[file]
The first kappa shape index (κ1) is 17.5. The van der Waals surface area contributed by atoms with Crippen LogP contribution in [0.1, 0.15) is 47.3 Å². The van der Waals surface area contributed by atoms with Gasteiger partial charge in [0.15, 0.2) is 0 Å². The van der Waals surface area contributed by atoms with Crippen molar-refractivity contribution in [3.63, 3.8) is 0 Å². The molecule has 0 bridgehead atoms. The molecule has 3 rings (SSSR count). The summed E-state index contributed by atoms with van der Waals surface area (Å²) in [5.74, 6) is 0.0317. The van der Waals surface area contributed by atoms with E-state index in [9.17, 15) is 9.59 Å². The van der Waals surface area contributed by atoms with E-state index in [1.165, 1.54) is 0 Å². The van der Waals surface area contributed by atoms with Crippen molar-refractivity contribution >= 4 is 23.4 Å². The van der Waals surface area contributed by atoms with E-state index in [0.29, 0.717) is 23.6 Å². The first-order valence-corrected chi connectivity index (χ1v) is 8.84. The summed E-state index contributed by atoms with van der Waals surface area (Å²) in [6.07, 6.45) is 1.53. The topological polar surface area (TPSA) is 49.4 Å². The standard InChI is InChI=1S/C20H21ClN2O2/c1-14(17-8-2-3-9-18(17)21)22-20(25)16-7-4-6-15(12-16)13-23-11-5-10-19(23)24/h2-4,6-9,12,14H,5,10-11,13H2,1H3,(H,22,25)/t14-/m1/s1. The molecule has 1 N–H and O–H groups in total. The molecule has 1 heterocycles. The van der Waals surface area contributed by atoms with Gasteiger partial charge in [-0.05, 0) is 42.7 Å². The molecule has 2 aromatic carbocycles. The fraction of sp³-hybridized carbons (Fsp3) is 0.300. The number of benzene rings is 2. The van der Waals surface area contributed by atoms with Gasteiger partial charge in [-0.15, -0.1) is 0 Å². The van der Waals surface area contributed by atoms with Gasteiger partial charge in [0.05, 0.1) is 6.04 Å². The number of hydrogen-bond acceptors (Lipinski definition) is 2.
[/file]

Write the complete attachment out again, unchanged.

The first kappa shape index (κ1) is 17.5. The van der Waals surface area contributed by atoms with Crippen LogP contribution in [0.1, 0.15) is 47.3 Å². The van der Waals surface area contributed by atoms with Gasteiger partial charge in [0.15, 0.2) is 0 Å². The van der Waals surface area contributed by atoms with Crippen molar-refractivity contribution in [3.63, 3.8) is 0 Å². The molecule has 0 bridgehead atoms. The molecule has 3 rings (SSSR count). The summed E-state index contributed by atoms with van der Waals surface area (Å²) in [5.74, 6) is 0.0317. The van der Waals surface area contributed by atoms with E-state index in [9.17, 15) is 9.59 Å². The van der Waals surface area contributed by atoms with E-state index in [1.165, 1.54) is 0 Å². The van der Waals surface area contributed by atoms with Crippen molar-refractivity contribution >= 4 is 23.4 Å². The van der Waals surface area contributed by atoms with E-state index in [0.29, 0.717) is 23.6 Å². The first-order valence-corrected chi connectivity index (χ1v) is 8.84. The summed E-state index contributed by atoms with van der Waals surface area (Å²) in [6.07, 6.45) is 1.53. The topological polar surface area (TPSA) is 49.4 Å². The standard InChI is InChI=1S/C20H21ClN2O2/c1-14(17-8-2-3-9-18(17)21)22-20(25)16-7-4-6-15(12-16)13-23-11-5-10-19(23)24/h2-4,6-9,12,14H,5,10-11,13H2,1H3,(H,22,25)/t14-/m1/s1. The molecule has 1 N–H and O–H groups in total. The molecule has 1 heterocycles. The van der Waals surface area contributed by atoms with Gasteiger partial charge in [-0.05, 0) is 42.7 Å². The molecule has 2 aromatic carbocycles. The fraction of sp³-hybridized carbons (Fsp3) is 0.300. The number of benzene rings is 2. The van der Waals surface area contributed by atoms with Gasteiger partial charge in [-0.15, -0.1) is 0 Å². The van der Waals surface area contributed by atoms with Gasteiger partial charge in [0.05, 0.1) is 6.04 Å². The number of hydrogen-bond acceptors (Lipinski definition) is 2.